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Monday, July 3, 2017

The Writer's Life 7/3 - Duality

A couple of weeks ago one of my regular benefactors, Tanya, handed me four books. One title, The Two Deaths of Senora Puccini by Stephen Dobyns, immediately caught my eye. She said it was very good. I just finished it. It's the story of a group of middle age friends who meet annually for a dinner that is hosted on a rotating basis. They are 16 men who were classmates, now middle age. Only four attend, as a rebellion is going in their city, which is unnamed but most likely in South America. The action is seen from the point of view of a newspaper book reviewer, a diabetic. Gradually, ugly secrets are revealed. This year's host is a successful surgeon, the unofficial leader of the group, a cruel womanizer who has at one time betrayed all his chums. Given his treatment of them, why do the other three even attend the party? They seem gluttons for punishment. The focus of the narrative is the doctor's strange relationship with the titular figure, his servant and subject of humiliation. I was reminded of the duality of nature of which Dostoevsky spoke, although there seems to be several more layers to the psyche of these characters. The author does not cast the existential aspects of the theme in a pretentious manner, but they are obvious. Here are snippets: "He is someone who makes his own rules... partly we admire that and partly we wish to see him caught. For if he gets away with it and is not punished, then we become fools for pursuing our own little lives and never taking chances." This happens to be one of themes of the novel I plan to self-publish in January. Here's more: "It made me wonder if I had any knowledge of these people. I had known them all my life, yet they were strangers." Cue the Billy Joel song: "...That's when I felt the stranger kick me right between they eyes." And more: "Give people enough to eat, a warm place to live, and some amusement, companionship and general safety and they are basically good human beings who eagerly claim to believe in Judeo-Christian values. Take something away or make them want something they can't easily have and those values become a little shaky." Also: "I describe what they have done, yet I don't know why they do it. I describe what I do but I hardly have any sense of my own motivation." And the last lines: "Even though the sugar was like poison to me, I couldn't help myself. That cake was so good, so sweet." These are keen observations on the bittersweet mystery of life. The novel is a grim, unrelenting view of the human condition. Although none of it is implausible, it strikes me as exaggerated. While it is likely that most people suffer despicable thoughts, most rarely act them out - fortunately. The narrow focus makes it seem the entire race is more prone to the negative than the positive. I don't know if that's true, although the negative is a powerful lure, while the positive seems light and often inconsequential. Published in 1988, the large paperback edition is only 260 pages, a fast read for such a heavy work. Born in 1941, Stephen Dobyns has had a long career, writing a series of mysteries as well as other fiction, poetry and non-fiction. Two of his books have been adapted to the screen, including The Two Deaths... I've added it to my list at Netflix. Only four readers at Amazon have rated it, forging to a consensus of four on a scale of five. I agree. It's a pleasure to read serious work, even the downbeat.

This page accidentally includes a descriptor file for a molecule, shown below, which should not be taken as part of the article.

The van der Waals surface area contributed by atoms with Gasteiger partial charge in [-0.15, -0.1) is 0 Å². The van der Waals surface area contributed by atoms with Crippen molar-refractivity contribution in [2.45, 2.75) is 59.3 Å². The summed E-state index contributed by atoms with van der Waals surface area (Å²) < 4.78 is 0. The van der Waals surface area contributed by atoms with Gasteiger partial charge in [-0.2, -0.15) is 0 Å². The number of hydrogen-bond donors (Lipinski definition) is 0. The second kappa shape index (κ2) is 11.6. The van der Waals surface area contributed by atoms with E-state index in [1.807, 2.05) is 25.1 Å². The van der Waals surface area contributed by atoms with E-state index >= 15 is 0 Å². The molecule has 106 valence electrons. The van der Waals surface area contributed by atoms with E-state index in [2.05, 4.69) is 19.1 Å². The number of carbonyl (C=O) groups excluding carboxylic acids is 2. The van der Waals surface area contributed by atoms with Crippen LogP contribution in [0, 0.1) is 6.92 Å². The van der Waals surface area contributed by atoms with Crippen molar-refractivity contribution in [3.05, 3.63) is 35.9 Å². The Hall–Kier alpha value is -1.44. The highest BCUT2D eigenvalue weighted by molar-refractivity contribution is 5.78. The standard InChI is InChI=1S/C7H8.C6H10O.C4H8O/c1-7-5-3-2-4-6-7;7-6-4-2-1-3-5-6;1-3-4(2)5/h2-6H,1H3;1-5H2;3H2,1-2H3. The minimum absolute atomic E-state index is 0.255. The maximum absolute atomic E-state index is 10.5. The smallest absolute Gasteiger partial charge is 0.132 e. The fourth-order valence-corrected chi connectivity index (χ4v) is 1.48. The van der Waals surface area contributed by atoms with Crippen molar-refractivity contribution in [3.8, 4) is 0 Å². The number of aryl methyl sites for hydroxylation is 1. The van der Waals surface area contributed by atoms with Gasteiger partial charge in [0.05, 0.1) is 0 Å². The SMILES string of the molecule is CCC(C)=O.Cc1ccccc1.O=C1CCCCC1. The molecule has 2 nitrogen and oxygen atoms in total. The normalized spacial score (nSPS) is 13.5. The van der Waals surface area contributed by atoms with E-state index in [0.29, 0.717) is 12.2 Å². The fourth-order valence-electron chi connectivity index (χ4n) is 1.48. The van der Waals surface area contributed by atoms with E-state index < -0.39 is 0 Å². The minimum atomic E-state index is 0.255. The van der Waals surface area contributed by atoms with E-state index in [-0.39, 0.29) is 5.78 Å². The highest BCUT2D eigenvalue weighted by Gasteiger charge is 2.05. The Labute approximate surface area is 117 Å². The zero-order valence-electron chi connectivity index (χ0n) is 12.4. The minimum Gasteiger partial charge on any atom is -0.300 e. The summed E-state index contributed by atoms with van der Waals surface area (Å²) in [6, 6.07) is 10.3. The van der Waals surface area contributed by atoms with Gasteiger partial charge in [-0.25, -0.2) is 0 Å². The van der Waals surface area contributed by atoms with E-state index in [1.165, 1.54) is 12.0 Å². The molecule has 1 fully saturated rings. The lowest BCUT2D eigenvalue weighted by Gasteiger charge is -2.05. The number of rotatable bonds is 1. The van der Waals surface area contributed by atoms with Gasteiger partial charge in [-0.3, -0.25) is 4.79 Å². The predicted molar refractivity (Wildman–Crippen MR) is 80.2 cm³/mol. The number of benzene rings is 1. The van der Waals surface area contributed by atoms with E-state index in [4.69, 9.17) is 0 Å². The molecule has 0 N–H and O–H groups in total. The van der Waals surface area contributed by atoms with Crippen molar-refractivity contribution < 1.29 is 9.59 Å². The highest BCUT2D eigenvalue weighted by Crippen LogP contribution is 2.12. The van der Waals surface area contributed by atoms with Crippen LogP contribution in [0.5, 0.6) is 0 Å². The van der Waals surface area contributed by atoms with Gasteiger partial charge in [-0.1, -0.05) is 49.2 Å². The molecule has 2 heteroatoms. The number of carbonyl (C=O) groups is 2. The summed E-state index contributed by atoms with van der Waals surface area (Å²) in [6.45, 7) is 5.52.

My thanks to the kind folks who bought books today. I had visits from two people I haven't seen in a while: Ol' Smoky, who regaled me with his scattershot tales, and Mira, who will start her final semester in September. She is doing her thesis on Eugene O'Neill. Good luck, my dear.
Vic's Sixth novel: 
Vic's Short Works:

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